That was the headline in the Evening Standard in London last Thursday evening. My first thought – of course people don’t avoid paying taxes, they complain about them, they aim to pay the minimum amount, but that everyone is taking steps to avoid it is quite shocking.
When we avoid paying tax it is like we are saying that we are not prepared to be responsible for each other, we do not want to build a community that enables everyone to flourish and grow strong.
The Archbishop of Canterbury was talking about business and taxes last week and reminded us all of important biblical teachings about this. He says, “It comes back to the very simple principle that we see in what Jesus Christ spoke of – the
importance of paying what’s due. The Bible speaks of it endlessly,”
As I thought about this further – to pay your taxes is a way of saying ‘I love my neighbour’ one of the two great commandments that Jesus taught us. We all have responsibilities to pay our way and it has been agreed through our government representatives – our MP’s that taxes are necessary to pay for those things we all benefit from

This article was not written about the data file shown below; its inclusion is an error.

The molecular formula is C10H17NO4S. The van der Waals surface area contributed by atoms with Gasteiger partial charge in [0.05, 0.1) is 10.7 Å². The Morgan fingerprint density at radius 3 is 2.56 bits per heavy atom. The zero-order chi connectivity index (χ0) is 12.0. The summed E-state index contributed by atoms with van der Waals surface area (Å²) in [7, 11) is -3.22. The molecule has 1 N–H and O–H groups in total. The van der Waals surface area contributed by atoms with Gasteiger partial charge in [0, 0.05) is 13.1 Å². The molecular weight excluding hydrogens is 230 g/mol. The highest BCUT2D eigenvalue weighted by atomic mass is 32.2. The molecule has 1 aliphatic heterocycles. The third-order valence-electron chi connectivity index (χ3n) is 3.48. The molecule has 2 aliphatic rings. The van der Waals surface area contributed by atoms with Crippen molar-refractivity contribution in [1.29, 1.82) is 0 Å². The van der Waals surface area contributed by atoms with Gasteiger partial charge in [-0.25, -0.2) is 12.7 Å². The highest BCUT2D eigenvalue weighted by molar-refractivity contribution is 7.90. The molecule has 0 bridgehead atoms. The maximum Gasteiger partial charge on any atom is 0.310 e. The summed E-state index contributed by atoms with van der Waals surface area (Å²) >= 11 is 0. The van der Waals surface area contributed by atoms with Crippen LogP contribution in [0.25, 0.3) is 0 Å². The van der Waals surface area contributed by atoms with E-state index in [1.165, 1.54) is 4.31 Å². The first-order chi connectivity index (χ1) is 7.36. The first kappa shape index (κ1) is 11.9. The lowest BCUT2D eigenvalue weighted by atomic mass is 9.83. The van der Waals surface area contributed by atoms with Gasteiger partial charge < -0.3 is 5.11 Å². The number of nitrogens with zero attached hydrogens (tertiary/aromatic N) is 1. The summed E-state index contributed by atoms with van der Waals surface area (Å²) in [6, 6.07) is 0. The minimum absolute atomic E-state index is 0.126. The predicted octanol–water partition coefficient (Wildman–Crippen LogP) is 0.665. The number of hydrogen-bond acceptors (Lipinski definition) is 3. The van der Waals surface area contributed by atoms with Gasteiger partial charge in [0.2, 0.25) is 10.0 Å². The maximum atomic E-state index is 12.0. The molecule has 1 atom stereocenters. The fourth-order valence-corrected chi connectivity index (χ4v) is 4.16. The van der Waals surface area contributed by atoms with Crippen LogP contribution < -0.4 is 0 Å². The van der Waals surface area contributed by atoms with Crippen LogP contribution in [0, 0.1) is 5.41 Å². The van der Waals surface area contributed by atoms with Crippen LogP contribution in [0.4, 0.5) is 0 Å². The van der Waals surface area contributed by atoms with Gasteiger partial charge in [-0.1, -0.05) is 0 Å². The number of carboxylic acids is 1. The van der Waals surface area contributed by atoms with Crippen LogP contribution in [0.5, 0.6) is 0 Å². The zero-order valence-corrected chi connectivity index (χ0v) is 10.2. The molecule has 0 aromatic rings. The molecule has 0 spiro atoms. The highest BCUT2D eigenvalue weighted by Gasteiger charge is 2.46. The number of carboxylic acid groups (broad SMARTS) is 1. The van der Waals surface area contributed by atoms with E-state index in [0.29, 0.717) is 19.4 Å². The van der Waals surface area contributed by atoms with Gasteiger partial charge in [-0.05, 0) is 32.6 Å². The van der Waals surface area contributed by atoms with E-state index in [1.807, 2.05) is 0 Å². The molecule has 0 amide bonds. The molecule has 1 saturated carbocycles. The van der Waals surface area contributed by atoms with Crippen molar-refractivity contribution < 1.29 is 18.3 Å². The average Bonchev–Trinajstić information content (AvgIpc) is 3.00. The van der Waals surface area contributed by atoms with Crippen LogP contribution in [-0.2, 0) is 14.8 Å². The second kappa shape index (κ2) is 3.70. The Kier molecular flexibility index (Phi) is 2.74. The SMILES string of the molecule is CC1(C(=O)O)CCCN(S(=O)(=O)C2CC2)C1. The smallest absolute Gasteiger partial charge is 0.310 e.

As the Archbishop said, “tax is part of saying I belong to this place, I benefit from the fact that we have the police, a health service and a welfare system, we have external security – tax says I’m part of that and therefore I contribute to it.”
It is important as Christians we show our commitment to each other in being honest in our money dealings, helping society though our work, whether it is paid or voluntary. It is wrong to say that tax avoidance is okay, because everyone is doing it. No we are not all trying to avoid taxes – some people would welcome the opportunity to be in work so that their standard of living is improved and that paying taxes is a symbol of being able to be part of society.
If we want to benefit from the things that taxes pay for, then we have to accept the responsibility of paying our taxes the same as everyone else when we can.